Trading vs Investing

Trading vs Investing: What’s the Difference?

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For all of you dipping your toes into the various markets (stocks, forex, crypto etc), one might have heard the terms “Investors” vs “Traders” and “Investing” vs “Trading” being used interchangeably. For many who are unfamiliar with these terms, one might wonder….aren’t they the same? While there are similarities, such as the assets one deals in or the platforms one uses….not really. In this post, we will discuss what is the difference between trading and investing and determine if we are a trader or investor. Let’s take a look!

Time Period

In investing, the time period is significantly longer than trading. Normally investors tend to adopt a buy and hold strategy, and whilst there is no definite time period, many hold for a time horizon of a minimum of two years with some holding as long as 10 – 20 years or as long as fundamentals don’t change. On the other hand, traders typically have a much shorter time horizon, with many trading intraday (during the market’s trading hours), while others might have a slightly longer time horizon of a few days/weeks. 

Time Period
Photo by Lukas Blazek on Unsplash

Number of Trades

In general, the number of trades done by a trader is higher than an investor in a single day. Many traders tend to do 10s or 100s of trades in a single market session while an investor will likely only do a few trades in the same time period. 

That said, the number of trades varies depending on the strategies the Trader/Investor employs, which we will talk more about later.

Types of Strategies

Another aspect that varies significantly between trading and investing is the type of strategies used.

For most types of investors, they will employ the “buy-and-hold” strategy. This strategy allows them to express their long interests in the assets they are holding. For example if an investor is bullish on a company, he would buy their stock and hold till he is no longer bullish the company (due to a change in fundamentals etc). Another common strategy is to buy long dated call options on the underlying (commonly known as LEAPS). 

On the other hand, traders typically have access to more strategies to aid in their trading. For example, options traders have various options strategies. Here are some of the more common ones:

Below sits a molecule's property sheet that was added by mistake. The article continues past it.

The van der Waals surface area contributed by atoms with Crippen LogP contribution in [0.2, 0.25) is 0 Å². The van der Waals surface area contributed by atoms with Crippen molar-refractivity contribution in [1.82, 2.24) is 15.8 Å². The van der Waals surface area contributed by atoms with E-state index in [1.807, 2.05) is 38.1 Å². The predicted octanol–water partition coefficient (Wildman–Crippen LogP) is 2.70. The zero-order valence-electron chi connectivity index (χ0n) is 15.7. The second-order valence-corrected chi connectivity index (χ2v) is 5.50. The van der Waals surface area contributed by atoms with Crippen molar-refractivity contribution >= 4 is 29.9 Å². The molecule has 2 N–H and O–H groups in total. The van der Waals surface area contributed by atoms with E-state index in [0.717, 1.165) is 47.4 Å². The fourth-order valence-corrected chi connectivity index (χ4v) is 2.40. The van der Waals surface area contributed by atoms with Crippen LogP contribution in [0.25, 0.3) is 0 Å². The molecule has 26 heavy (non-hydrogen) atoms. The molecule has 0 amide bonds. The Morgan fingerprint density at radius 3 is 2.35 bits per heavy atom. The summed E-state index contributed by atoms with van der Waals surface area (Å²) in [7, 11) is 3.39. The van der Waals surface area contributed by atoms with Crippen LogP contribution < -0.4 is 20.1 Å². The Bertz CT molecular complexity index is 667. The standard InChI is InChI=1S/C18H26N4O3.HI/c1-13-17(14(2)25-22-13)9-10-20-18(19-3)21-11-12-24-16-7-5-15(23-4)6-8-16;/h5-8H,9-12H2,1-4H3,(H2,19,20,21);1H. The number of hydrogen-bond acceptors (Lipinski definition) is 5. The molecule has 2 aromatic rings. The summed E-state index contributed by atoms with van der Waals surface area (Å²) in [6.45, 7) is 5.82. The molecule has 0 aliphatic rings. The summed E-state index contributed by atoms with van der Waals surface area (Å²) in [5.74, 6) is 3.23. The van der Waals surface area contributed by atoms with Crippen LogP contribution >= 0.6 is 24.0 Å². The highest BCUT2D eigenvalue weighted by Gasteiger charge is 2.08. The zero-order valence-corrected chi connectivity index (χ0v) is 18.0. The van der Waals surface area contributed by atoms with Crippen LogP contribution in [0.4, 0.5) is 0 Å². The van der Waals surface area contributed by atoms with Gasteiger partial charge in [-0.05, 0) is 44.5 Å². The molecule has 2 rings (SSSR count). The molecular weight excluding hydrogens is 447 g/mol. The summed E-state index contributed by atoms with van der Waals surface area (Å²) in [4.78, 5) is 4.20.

Option Strategies
Types of Options Strategies

Another common trading strategy is scalping, where one sells immediately once the trade becomes profitable.

That said investors and traders are not limited to the strategies mentioned above; depending on the market they are in, there are other strategies that can be employed as well.

Knowledge of Market

Typically a successful trader requires a good knowledge of the market they are trading in as well as other related (directly & inversely) markets. They also tend to be acutely aware of market and economic news.

On the other hand investors will require varying knowledge of the market depending on their style of investing. Passive investors employ the buy-and-hold strategy where they typically track an Index (e.g. S&P 500 Index). More hands-on investors may choose to research on and pick their investments, such as stock picking. This is usually done through extensive research and looking at the company’s fundamentals. Such a form of investing requires more knowledge on how to identify and research to determine if the company is worth investing in.

Time Spent

Traders typically spend more time analysing their trades than investors. This is because traders are more concerned about the short-term fluctuations and can enter/exit their trades when required. Meanwhile investors are not too bothered by short term fluctuations as long as their investment pays off in the long run. 

That said, investors should do periodic checks on their portfolio and do rebalancing (such as increasing/decreasing the weightage of a particular asset) or sell assets that are no longer bullish on. 

Which is for you?

Here is a summary of the various differences:

Time HorizonShortLong
Number of TradesManyFew
StrategiesVarious strategiesTypically long asset, buying call options
Time SpentA lotLittle to moderate 

After covering the various differences between trading and investing, now you might ask…which is the one for you? The short answer is there is no clear answer. Based on the few points mentioned, it might give you a better idea of which type you might want to pursue. However, it is imperative to consider the limitations, such as your current lifestyle, knowledge, available time and more!

A recommendation would be to read up and gain knowledge on how to start on either. There are many markets out there with various derivatives and knowing which market(s) you would like to invest/trade in would be important as well. Afterwards, you can try out trading & investing (either using a small starting capital) or through paper trading (a form of simulated trading) for a couple of months or more to get the feel of both. Do note that investing and trading is not mutually exclusive and you can do a combination of both as well!

Merry Christmas!
Photo by Karsten Winegeart on Unsplash

Thank you for reading! Hope this helped! As usual, feel free to drop me any questions and share this if you found it informative. Merry Christmas!

– Rice


Hi I’m Rice. I started my investing journey in 2021 and hope to inspire and educate other new investors whilst learning about investing! My hope is to learn and translate it into a new post every week. So hope to see you join me on my journey!

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